With that one phrase my entire pathetic life up to that point had been unscrambled. To this, I immediately added the technique, as shallow and inauthentic as it may seem, (especially for some one as pissed-off and intense as I was) of trying to smile more often. I hated the idea of it but I wanted friends more than anything. I was now ready for the big leagues.

But it wasn't until 2 years later in the middle of college that I began to fully kid myself into a higher social class: a cool person.

It happened when I met Eben Carlson at my job at the College Inn Cafe. He immediately started in on the task of getting me up to snuff to hang out with him. He handed me "It takes a Nation of Millions to Hold Us Back" and by inference let me know that if I said something, it had to be funny in some way. Our friendship cemented by night-long philosophical talks over 12-packs in the park, I was introduced to his friends.

I cannot stress this enough: Here is where I first learned what I wanted from my life. I wanted to be like Eben and his friends. Up until this point, I had only been presented with examples which I immediately rejected and I could not imagine anything else. I cannot do justice to the magic that swirled in the air when his apartment on Howell street was filled with them. Nils and Patty and Larry and Charles and Kathy and Tammy and Dale and Robin and a bunch more who filtered through. Eben would laugh at this now and he would've then but it felt like the bigtime to me. I'd never met people so funny, creative and nice. It was a revelation to me because it seemed like all the dumbfucks had been filtered out. A secret society -- but by what magic? It was like when you're a kid and you go over to your new friends house to stay the night and they do things completely differently than you do at your house: Take you shoes off before you come inside? What? No milk with dinner? Huh? Only Dad touches the remote? Why? Grab a spray can and paint graffiti on the wall? OK! Now we're talkin'!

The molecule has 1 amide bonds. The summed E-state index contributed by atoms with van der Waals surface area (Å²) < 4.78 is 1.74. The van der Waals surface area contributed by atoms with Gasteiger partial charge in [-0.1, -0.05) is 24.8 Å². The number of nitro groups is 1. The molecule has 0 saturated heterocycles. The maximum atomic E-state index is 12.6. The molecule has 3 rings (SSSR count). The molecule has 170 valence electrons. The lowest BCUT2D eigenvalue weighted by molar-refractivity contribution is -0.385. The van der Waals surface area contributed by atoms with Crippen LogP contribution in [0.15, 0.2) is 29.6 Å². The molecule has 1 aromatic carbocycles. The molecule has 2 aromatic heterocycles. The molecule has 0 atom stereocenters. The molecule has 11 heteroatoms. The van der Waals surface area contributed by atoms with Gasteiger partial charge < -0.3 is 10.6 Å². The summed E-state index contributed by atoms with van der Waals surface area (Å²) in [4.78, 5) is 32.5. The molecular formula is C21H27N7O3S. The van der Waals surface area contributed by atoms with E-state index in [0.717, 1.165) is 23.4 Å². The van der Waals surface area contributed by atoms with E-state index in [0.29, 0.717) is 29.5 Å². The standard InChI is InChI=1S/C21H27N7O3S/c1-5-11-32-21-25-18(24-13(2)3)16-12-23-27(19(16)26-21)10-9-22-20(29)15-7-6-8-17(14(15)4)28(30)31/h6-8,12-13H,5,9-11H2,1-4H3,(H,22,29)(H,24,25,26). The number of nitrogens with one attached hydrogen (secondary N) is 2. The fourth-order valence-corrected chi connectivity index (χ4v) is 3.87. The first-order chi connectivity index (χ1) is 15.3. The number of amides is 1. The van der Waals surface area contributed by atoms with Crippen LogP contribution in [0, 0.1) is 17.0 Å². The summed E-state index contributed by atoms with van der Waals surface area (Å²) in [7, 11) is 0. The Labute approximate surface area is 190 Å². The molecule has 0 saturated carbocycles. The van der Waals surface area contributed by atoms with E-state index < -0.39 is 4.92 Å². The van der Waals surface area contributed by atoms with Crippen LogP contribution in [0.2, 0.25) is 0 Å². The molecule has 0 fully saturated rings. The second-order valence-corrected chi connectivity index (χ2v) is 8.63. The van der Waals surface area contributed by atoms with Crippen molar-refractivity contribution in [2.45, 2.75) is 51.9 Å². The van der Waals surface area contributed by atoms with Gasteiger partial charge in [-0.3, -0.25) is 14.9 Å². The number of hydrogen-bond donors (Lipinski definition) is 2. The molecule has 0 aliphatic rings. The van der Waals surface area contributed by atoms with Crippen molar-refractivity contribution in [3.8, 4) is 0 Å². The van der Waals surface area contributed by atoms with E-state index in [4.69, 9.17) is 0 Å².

It wasn't my life but I imagined having my own one day. Like Navin R. Johnson, I was forming ridiculous images in my head of the high life. The new phone book's here! The new phone book's here! This is the kind of spontaneous publicity I need! My name in print! That really makes somebody! Things are going to start happening to me now.

Everyone's probably been in a situation they admired but felt they couldn't contribute to. I was struck dumb. Rockstars party around me. I just sat there and smiled. I knew that copying them wasn't good enough. I had learned a wonderful post-adolecent lesson: be unique. I mean, these people had done it, (Hadn't they? Maybe I just didn't know who they were copying.) and I guessed I could be unique too (is that copying?). I just sat there and smiled. (And isn't that really the key?) After months of this someone recognized my presence, I think it was Tammy, and said, "Dave. How cool is Dave? He just sits there and doesn't say anything. That's sooo cool."